Cardiovascular diseases or heart health problems are huge problem all over the world. It claims millions of people every year. In the US, It affects more than 1 in 3 adults.
Exercising and eating a diet that’s rich in fruits and vegetables, whole grains, unsaturated fat, and good protein are important for your health. But you can undermine your efforts with bad habits.
Little things we do every day can have an enormous effect on our heart. In this post, we put together a list of the 8 worst habits for your heart health. The little damages this habits cause can add up.
8 Worst Habits for Your Heart Health
1. Sitting for A Long Time
Sitting for a long time may affect your blood level of fat and sugar. As a result, your risk of stroke and heart attack increases. Exercise doesn’t compensate for it.
To combat this, walk around periodically. If you are at work, try to always stand up when talking on the phone.
Snoring can be a sign of obstructive sleep apnea. Sleep apnea interrupts breathing. As a result, your blood pressure may skyrocket. This increases the risk of heart disease.
Sleep apnea is very common. More than 18 millions Americans suffer from this disorder. Overweight people are at a higher risk for sleep apnea.
If you snore and often wake up feeling tired, you should consult with your doctor.
3. Not Flossing
Regular flossing does more than keeping your teeth in tip-top shape.
If you don’t floss regularly, bacteria-ridden plaque builds up in your mouth. This can lead to gum disease. And there is a strong link between gum disease and heart disease.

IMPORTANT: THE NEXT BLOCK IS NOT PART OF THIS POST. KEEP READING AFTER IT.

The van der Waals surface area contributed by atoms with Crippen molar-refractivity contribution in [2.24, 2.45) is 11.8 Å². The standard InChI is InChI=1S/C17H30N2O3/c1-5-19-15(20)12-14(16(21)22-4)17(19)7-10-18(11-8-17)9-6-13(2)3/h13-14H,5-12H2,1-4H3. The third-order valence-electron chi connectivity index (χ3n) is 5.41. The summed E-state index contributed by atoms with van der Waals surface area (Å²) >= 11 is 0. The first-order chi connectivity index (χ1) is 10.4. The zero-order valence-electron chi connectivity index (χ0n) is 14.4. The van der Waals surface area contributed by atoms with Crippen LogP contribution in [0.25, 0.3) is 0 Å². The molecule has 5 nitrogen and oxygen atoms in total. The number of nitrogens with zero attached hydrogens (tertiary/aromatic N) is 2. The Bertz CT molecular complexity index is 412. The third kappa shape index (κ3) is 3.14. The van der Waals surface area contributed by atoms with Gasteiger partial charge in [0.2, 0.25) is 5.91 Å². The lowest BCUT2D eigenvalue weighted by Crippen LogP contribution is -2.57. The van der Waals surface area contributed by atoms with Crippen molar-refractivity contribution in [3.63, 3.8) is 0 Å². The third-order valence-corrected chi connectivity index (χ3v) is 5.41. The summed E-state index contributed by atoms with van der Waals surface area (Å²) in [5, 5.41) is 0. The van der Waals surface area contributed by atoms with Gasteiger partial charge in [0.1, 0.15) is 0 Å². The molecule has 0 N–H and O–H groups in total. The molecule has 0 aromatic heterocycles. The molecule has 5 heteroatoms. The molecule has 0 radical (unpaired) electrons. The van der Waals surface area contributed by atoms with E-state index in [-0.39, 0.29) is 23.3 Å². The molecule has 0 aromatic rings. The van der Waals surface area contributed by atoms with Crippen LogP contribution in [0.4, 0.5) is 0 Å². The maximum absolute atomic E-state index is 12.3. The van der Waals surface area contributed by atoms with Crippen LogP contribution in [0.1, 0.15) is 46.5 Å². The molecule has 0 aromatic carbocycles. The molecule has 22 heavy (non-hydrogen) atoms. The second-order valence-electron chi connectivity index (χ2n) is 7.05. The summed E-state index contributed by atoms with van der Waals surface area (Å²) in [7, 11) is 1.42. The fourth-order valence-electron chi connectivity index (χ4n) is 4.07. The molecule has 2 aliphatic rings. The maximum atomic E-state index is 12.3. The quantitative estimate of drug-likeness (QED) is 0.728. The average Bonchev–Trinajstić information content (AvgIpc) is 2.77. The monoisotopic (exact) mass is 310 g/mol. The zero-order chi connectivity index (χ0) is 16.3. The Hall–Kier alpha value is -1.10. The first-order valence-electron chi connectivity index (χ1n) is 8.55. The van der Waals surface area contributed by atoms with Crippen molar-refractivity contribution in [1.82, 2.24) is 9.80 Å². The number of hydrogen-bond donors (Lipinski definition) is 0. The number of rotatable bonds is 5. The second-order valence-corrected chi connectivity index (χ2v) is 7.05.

The exact reason of the link is unknown. One theory is gum disease triggers inflammation in the body. Inflammation promotes atherosclerosis. Atherosclerosis slowly blocks arteries, putting blood flow at risk. It’s the usual cause of cardiovascular disease.
4. Drinking Too Much Alcohol
Excess alcohol increases your risk of risk of high blood pressure and heart failure. The extra calories from alcohol can also lead to weight gain. As you already know, overweight people are at a higher risk of heart disease.
If you drink, do so in moderation. If you are a woman, don’t drink more than one drinks. If you are a man, don’t drink more than two. One drink is one 12 ounce of beer or 4 ounces of wine. If you don’t drink, try not to start.
More than two in three adults are considered to be overweight or obese in the US. Being overweight increases your risk of heart disease.
To lose weight, the first thing you should do is cutting out sugary drinks and replace them with water. Then try to cut out fast food and other processed food. They cause massive weight gain and insulin resistance.
To learn more about how lose weight, read this article.
Smoking promotes blood clot. Blood clot block blood flow to the heart. This can lead to plaque buildup in the arteries.
Even if you don’t smoke, living with a smoker also increases your risk of heart disease. In one study, researchers found that constant exposure to secondhand smoke nearly doubled a person’s risk of having a heart attack.
According to another study, about 46,000 nonsmokers die from heart disease every year because of secondhand smoke.
7. Eating too Much Salt
Too much salt increases your blood pressure. As we’ve already mentioned, high blood pressure is a major risk factor for stroke and heart attack.
About one in three Americans have high blood pressure. So stay away from junk food. Read the labels to check sodium contents. Try to keep sodium intakes below 2,300 mg a day. If you have high blood pressure or over 50, try to keep it below 1,500 mg a day.
8. Avoiding Fruits & Vegetables
According to one study, people who eat less than three servings of fruits & vegetables had about 20% higher risk of heart disease and stroke than those who ate more than five per day.
So load up on fruits & vegetables. Try to make half of each meal fruits & vegetables. Keep junk food to a minimum. Your heart will thank you.
If you make any of these seemingly innocent mistakes, try to give them up. Don’t try to make a complete transformation all at once. Make small changes. Set realistic goals. You’ll slowly turn them into bigger achievements.